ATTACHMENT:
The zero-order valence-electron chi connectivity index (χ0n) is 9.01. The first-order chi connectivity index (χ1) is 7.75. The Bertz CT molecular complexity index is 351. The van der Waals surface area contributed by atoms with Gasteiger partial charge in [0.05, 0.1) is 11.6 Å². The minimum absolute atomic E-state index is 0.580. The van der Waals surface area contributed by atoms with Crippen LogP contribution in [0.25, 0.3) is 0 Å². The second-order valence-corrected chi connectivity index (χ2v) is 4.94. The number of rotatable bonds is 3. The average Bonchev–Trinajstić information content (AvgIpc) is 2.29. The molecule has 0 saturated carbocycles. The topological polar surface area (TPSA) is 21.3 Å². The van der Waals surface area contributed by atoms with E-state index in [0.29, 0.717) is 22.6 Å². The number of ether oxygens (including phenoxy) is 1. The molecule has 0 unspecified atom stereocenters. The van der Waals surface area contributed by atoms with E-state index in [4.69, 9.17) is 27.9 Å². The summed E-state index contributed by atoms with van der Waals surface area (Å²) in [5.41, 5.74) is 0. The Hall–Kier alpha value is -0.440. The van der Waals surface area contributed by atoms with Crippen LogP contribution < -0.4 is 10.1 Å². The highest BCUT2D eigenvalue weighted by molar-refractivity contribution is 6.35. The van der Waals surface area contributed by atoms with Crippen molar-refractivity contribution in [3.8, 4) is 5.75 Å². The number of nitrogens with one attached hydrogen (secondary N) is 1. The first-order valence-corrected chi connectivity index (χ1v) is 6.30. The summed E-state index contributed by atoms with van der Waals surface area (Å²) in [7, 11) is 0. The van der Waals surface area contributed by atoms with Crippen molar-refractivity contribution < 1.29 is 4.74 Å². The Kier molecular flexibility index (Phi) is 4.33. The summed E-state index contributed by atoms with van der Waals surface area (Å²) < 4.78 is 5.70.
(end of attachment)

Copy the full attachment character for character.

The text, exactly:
The zero-order valence-electron chi connectivity index (χ0n) is 9.01. The first-order chi connectivity index (χ1) is 7.75. The Bertz CT molecular complexity index is 351. The van der Waals surface area contributed by atoms with Gasteiger partial charge in [0.05, 0.1) is 11.6 Å². The minimum absolute atomic E-state index is 0.580. The van der Waals surface area contributed by atoms with Crippen LogP contribution in [0.25, 0.3) is 0 Å². The second-order valence-corrected chi connectivity index (χ2v) is 4.94. The number of rotatable bonds is 3. The average Bonchev–Trinajstić information content (AvgIpc) is 2.29. The molecule has 0 saturated carbocycles. The topological polar surface area (TPSA) is 21.3 Å². The van der Waals surface area contributed by atoms with E-state index in [0.29, 0.717) is 22.6 Å². The number of ether oxygens (including phenoxy) is 1. The molecule has 0 unspecified atom stereocenters. The van der Waals surface area contributed by atoms with E-state index in [4.69, 9.17) is 27.9 Å². The summed E-state index contributed by atoms with van der Waals surface area (Å²) in [5.41, 5.74) is 0. The Hall–Kier alpha value is -0.440. The van der Waals surface area contributed by atoms with Crippen LogP contribution < -0.4 is 10.1 Å². The highest BCUT2D eigenvalue weighted by molar-refractivity contribution is 6.35. The van der Waals surface area contributed by atoms with Crippen molar-refractivity contribution in [3.8, 4) is 5.75 Å². The number of nitrogens with one attached hydrogen (secondary N) is 1. The first-order valence-corrected chi connectivity index (χ1v) is 6.30. The summed E-state index contributed by atoms with van der Waals surface area (Å²) in [7, 11) is 0. The van der Waals surface area contributed by atoms with Crippen molar-refractivity contribution < 1.29 is 4.74 Å². The Kier molecular flexibility index (Phi) is 4.33. The summed E-state index contributed by atoms with van der Waals surface area (Å²) < 4.78 is 5.70.